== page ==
Lower Austria: crus near and far from the Danube
Austria's largest state is also its largest wine region. 46,000 hectares are planted with vines in Lower Austria. It is a heterogenic wine region, consisting of eight wine growing areas. While white varieties like Grüner Veltliner and Riesling dominate in the areas north and west of Vienna, red varieties set the tone in the south and in the southeast (Thermenregion and Carnuntum). The internationally famous white crus from Grüner Veltliner and Riesling develop in the picturesque Wachau and Kamptal.
Sparkling wines from Niederösterreich
White wines from Niederösterreich
Rosé wines from Niederösterreich
Red wines from Niederösterreich
Sweet wines from Niederösterreich
When wine from Lower Austria is mentioned, one first thinks of the legendary, immensely prestigious Grüner Veltliners and Rieslings from the Danube. Although the Wachau – along with the Kamptal region – may well be the most prestigious wine-growing region in Lower Austria, its 1,350 hectares contribute less than five percent of the overall area of this wine country. The most important region by surface area is undoubtedly the Weinviertel region, with vines grown on 13,500 hectares. The vineyards are spread over a huge, largely open area, which is bordered by the Czech Republic to the north and Slovakia to the east. Since the Weinviertel DAC Grüner Veltliner was introduced here in 2002 – the first registered designation of origin of its kind in Austria – the peppery-crisp Grüner Veltliners from this area have experienced an upswing. In 2009, these regulations were complemented by stronger wines with the DAC Reserve.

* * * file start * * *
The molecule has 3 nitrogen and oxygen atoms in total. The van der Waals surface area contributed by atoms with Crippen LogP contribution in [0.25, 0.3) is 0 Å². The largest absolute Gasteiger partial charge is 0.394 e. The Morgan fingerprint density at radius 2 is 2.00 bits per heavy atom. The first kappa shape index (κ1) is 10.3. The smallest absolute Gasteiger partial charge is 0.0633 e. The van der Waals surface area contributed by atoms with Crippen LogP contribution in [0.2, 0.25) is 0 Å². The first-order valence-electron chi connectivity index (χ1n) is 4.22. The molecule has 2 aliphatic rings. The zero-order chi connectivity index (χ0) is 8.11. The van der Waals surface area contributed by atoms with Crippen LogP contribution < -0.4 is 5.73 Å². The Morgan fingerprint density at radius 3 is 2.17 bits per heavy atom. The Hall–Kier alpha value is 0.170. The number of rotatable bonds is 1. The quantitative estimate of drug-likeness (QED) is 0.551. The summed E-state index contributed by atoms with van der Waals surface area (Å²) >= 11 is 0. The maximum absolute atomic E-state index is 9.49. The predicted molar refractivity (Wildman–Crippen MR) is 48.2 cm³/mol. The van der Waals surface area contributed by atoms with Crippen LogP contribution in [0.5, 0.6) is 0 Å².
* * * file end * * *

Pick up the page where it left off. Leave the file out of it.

The Grüner Veltliner superpower
Grüner Veltliner clearly sets the tone for varieties in Lower Austria (11,900 hectares). Following in second place is Zweigelt, with 3,330 hectares. The strongholds of these and other red varieties are the Thermen region and Carnuntum, where excellent Blaufränkisch wines have been grown for a number of years.
Vintners have the complex climate to thank for the fact that white wines with incredible finesse can be cultivated just as easily as well-structured reds (even Bordeaux varieties, for example, turn out perfectly in Carnuntum). Depending on the weather, cool air masses penetrate into the wine area from the Waldviertel in the northwest, but vineyards often sit in the areas where warmer air from the Pannonian Plain is influential.
Great spectrum of soils
The soil conditions are no less diverse: while loess soils with gravel, gneiss and sand tend to predominate in the Wachau and Kamptal regions, loamy soil with gravel and sand dominate in Carnuntum, and the soil types vary in the Weinviertel area from granite to calcareous sandstone. In these highly diverse terroirs, it is not just long-established varieties and international plantings that find perfect conditions, but also rare specialties like Zierfandler and Rotgipfler.